Dear Mr. Miller: My wife and I have an A-B Trust from the late 90’s.
We have about $2.5 million split equally between the house and securities & cash. There is now an $11.2 million death tax exemption. Do we still really need that type of trust?
Death Tax Exemptions: A-B Trusts were all the rage until about 2011. Before then, many couples were very worried about the death tax as there were relatively low death tax exemptions in place. Then in 2011 it jumped up to $5 million and was tied to the cost of living index so that it would increase each year (here’s an historic chart of the exemption amount for the last two decades). In 2017 it had hit the $5.49 million level.
Portability of Exemption: Along with the 2011 $5 million exemption, Congress authorized the surviving spouse to acquire the other spouse’s exemption; thus, effectively raising the limit to twice the exemption amount ($5M in 2011 times 2=$10M). Only a small fraction of couples needed to worry about death tax with an exemption of that amount. The Trump tax bill of late 2017 doubled that amount through 2025. So right now the exemption is $11.2M for one person and over $22M for the couple. With your $2.5M, death taxes are just something about which you probably don’t need to worry.
Disadvantages of A-B Trusts: So should you dump the A-B Trust and convert it to a much simpler approach–a “simple trust?” First, let’s discuss the downsides to the A-B Trust. Oh, you thought there weren’t any? There are several. (1) They cost more to maintain after the first death (and more to split the estate into the two pots). If done correctly, there will be two income tax returns that need to be filed (one for the survivor and one for the decedent’s trust). The tax preparer is going to charge more although income taxes should be essentially the same. The surviving spouse should be creating a financial report annually for the decedent’s trust for the benefit of whomever takes that trust after the survivor dies (probably the children). So either the survivor is going to do that herself (not recommended) or she will have to pay someone to do that. (2) It is more complicated. Instead of having one securities account there will probably be two, instead of having one bank account there will probably be two. The survivor has to take the income (but not the principal) out of the Decedent’s Trust each year. (3) After the death of the survivor there could be a large capital gain tax on the decedent’s trust assets (but there are ways to work around this issue). So everything being equal, it is better not to have to deal with these complexities and costs.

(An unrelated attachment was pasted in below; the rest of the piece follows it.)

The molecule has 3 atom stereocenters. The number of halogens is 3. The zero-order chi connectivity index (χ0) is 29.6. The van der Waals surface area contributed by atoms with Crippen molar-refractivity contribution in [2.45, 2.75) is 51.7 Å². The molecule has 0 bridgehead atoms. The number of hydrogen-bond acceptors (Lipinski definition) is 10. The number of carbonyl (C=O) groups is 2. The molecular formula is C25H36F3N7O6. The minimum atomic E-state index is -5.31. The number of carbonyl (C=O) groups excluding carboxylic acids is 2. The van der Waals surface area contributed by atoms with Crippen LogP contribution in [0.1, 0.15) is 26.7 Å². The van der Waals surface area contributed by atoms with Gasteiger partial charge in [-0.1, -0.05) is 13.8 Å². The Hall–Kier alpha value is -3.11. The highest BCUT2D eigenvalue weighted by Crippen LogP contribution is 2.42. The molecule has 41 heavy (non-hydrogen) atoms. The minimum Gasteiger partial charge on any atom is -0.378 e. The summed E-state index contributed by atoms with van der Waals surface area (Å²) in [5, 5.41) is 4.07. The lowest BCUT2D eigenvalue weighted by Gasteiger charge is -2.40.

Advantages of A-B Trusts: Now let’s take a look at the benefits of the A-B Trust. Death tax savings is the big one, but for you, we have already established that that is irrelevant. So what other advantages exist. (1) If the survivor runs away with the pool boy (or the 20 year old blonde down the street or the nurse), she can give away everything in the Survivor’s Trust to the pool boy or blonde but, the Decedent’s Trust is much more protected from this behavior. In essence, the Decedent’s Trust increases the odds that the children will wind up with those assets. This feature is often referred to as “Bimbo Protection,” I call it the Groucho Marx Nurse Protection. (2) If the survivor gets into a car accident that is her fault and in which the other driver dies, the Decedent’s Trust generally obtains substantial protection from the lawsuit creditors. Think about the orthopedic surgeon with 5 minor kids who survive him. That lawsuit judgement could be considerably more than whatever amount the surviving spouse has for auto liability insurance. And the surviving family might be looking around for assets from which to satisfy that judgment and take aim at what was inherited from the other spouse. In that case that surviving spouse will be very happy that she has a Decedent’s Trust and not a simple trust.
Conclusion: Are the advantages that overwhelming to cause one to keep the A-B Trust setup? That depends on each person’s individual preference. If the children keep visiting it is unlikely that everything will wind up with the nurse so that tends to resolve issue #1. One can purchase umbrella insurance in multiples of $1M for relatively small premiums. That would decrease the risk with issue #2. But each person has to make his own choice. And, of course, everything I have said is from a California perspective. The laws of other states may be different. So, as always, if you have an A-B Trust consult with an experienced estate planning attorney before you head to the shredder.